We performed group-level ICA using the Infomax algorithm as implemented by the Group ICA Toolbox GIFT ( (Calhoun et al., 2009; Allen et al., 2011). This technique is able to reconstruct highly stable networks across individuals (Buckner et al., 2009; Allen et al., 2011) and sessions (Chen et al., 2008), but also to reveal between subject variability and the effect of aging (Koch et al., 2010). Data reduction was implemented in two steps, first producing 30 Principal Components (PCs) per subject and session using a standard economy-size decomposition (retaining 99% of the variance of the data) and, subsequently, producing 45 ICs (retaining 88.66% of the total variance). The Infomax ICA algorithm was repeated 3 times using the ICASSO algorithm to increase the reliability of the decomposition (Allen et al., 2011). ICASSO orthogonalizes source estimates of resting state activity into eigenvectors using a nonlinear, Bayesian approach and excluding voxels that likely represent noise (Sarela and Valpola, 2005). Back-reconstruction of these ICs for individual subjects was performed using the GIGA3 algorithm. ICs were regressed by both spatial and temporal templates and sorted accordingly. For spatial regression, we used the DMN template mask provided by GIFT to identify the IC with the highest spatial correlation with DMN (IC22). Visual inspection confirmed that IC22 matches the spatial pattern of activation typical of the DMN (Fig. 2) and, thereby, IC22 will be referred to as the “DMN” component. Then, we performed fitting (temporal regression) of the time-courses of all ICs to the condition of rest. In a general linear model in SPM8, rest was modeled as a series of events (each volume of acquisition comprising a single event) and the six movement parameters (i.e. linear movement in x, y, z, and rotation in yaw, roll, pitch) were used as additional (nuisance) regressors. From this temporal regression, beta coefficient values expressing the degree of modulation of the ICs time-courses by the condition of rest were generated. The beta coefficients for the DMN component (IC22) modulation by rest were used in subsequent between subjects comparisons as a measure of DMN iFC attributable to the condition (Calhoun et al., 2009).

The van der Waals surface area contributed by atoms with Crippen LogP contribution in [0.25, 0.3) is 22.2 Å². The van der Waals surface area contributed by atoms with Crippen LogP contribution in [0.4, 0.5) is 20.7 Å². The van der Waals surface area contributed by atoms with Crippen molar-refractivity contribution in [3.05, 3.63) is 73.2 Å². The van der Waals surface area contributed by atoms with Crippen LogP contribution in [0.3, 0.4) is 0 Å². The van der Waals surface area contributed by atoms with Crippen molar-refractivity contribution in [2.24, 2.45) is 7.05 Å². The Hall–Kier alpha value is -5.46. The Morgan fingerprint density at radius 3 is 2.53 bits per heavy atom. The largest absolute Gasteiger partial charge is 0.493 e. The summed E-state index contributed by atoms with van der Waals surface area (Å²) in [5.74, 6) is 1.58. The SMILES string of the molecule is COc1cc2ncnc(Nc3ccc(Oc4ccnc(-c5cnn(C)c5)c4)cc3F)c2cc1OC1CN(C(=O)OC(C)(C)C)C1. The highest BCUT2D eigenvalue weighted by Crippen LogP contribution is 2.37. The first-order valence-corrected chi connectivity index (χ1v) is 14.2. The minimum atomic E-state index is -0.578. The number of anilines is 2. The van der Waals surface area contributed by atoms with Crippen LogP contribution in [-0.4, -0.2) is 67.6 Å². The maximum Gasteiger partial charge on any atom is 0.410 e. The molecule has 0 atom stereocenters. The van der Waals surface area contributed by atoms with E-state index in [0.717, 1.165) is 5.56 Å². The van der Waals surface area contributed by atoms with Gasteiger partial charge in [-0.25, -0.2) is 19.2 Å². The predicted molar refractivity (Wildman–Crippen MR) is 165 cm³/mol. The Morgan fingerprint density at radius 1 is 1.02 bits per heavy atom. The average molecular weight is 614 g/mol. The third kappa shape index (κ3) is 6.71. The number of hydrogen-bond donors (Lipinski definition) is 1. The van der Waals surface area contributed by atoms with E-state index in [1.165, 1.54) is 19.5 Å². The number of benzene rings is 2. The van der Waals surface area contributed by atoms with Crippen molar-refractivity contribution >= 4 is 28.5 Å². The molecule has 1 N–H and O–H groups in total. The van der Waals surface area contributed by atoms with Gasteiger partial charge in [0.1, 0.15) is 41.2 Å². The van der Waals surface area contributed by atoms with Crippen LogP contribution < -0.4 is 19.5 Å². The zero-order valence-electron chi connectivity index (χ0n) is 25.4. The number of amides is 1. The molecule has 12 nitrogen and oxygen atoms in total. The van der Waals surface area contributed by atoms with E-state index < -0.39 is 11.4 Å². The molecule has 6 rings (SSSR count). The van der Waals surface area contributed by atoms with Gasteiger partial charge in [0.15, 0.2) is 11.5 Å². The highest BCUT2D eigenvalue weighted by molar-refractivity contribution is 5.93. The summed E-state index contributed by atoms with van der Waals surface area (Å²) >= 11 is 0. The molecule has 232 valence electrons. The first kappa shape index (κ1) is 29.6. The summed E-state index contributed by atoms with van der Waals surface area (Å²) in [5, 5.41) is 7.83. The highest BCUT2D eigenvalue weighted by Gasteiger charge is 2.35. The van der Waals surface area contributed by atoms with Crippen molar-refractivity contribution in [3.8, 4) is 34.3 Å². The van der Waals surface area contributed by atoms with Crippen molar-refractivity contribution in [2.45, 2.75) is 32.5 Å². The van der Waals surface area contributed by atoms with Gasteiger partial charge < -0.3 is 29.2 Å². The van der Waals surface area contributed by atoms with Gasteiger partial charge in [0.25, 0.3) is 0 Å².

MRS – fMRI associations